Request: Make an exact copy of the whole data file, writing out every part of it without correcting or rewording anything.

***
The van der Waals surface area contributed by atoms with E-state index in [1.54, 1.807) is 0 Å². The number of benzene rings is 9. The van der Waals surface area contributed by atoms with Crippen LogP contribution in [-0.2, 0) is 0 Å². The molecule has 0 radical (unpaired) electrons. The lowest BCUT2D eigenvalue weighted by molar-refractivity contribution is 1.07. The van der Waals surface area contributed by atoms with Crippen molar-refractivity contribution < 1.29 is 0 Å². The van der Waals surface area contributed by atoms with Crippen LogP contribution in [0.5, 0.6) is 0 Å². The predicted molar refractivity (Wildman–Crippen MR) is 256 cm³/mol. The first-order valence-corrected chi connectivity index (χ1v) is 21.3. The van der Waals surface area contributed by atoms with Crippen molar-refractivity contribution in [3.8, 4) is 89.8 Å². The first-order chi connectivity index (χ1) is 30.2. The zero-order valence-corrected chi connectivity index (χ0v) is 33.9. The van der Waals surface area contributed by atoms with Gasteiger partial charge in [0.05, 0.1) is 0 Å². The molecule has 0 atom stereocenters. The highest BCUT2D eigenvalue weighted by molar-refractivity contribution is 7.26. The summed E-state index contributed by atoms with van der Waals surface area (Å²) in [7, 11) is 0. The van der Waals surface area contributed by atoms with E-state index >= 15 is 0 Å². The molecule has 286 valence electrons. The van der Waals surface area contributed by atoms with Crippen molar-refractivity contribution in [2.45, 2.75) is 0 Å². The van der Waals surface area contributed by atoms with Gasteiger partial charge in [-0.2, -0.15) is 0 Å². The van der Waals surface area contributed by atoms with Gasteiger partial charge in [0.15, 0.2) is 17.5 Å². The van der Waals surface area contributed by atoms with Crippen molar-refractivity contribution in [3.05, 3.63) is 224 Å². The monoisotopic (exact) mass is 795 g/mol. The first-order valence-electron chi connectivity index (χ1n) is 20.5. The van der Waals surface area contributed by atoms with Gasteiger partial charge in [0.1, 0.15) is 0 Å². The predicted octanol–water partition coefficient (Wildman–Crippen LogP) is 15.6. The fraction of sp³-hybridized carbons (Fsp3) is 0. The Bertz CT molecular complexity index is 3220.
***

The van der Waals surface area contributed by atoms with E-state index in [1.54, 1.807) is 0 Å². The number of benzene rings is 9. The van der Waals surface area contributed by atoms with Crippen LogP contribution in [-0.2, 0) is 0 Å². The molecule has 0 radical (unpaired) electrons. The lowest BCUT2D eigenvalue weighted by molar-refractivity contribution is 1.07. The van der Waals surface area contributed by atoms with Crippen molar-refractivity contribution < 1.29 is 0 Å². The van der Waals surface area contributed by atoms with Crippen LogP contribution in [0.5, 0.6) is 0 Å². The predicted molar refractivity (Wildman–Crippen MR) is 256 cm³/mol. The first-order valence-corrected chi connectivity index (χ1v) is 21.3. The van der Waals surface area contributed by atoms with Crippen molar-refractivity contribution in [3.8, 4) is 89.8 Å². The first-order chi connectivity index (χ1) is 30.2. The zero-order valence-corrected chi connectivity index (χ0v) is 33.9. The van der Waals surface area contributed by atoms with Gasteiger partial charge in [0.05, 0.1) is 0 Å². The molecule has 0 atom stereocenters. The highest BCUT2D eigenvalue weighted by molar-refractivity contribution is 7.26. The summed E-state index contributed by atoms with van der Waals surface area (Å²) in [7, 11) is 0. The van der Waals surface area contributed by atoms with E-state index >= 15 is 0 Å². The molecule has 286 valence electrons. The van der Waals surface area contributed by atoms with Crippen molar-refractivity contribution in [2.45, 2.75) is 0 Å². The van der Waals surface area contributed by atoms with Gasteiger partial charge in [-0.2, -0.15) is 0 Å². The van der Waals surface area contributed by atoms with Gasteiger partial charge in [0.15, 0.2) is 17.5 Å². The van der Waals surface area contributed by atoms with Crippen molar-refractivity contribution in [3.05, 3.63) is 224 Å². The monoisotopic (exact) mass is 795 g/mol. The first-order valence-electron chi connectivity index (χ1n) is 20.5. The van der Waals surface area contributed by atoms with Gasteiger partial charge in [0.1, 0.15) is 0 Å². The predicted octanol–water partition coefficient (Wildman–Crippen LogP) is 15.6. The fraction of sp³-hybridized carbons (Fsp3) is 0. The Bertz CT molecular complexity index is 3220.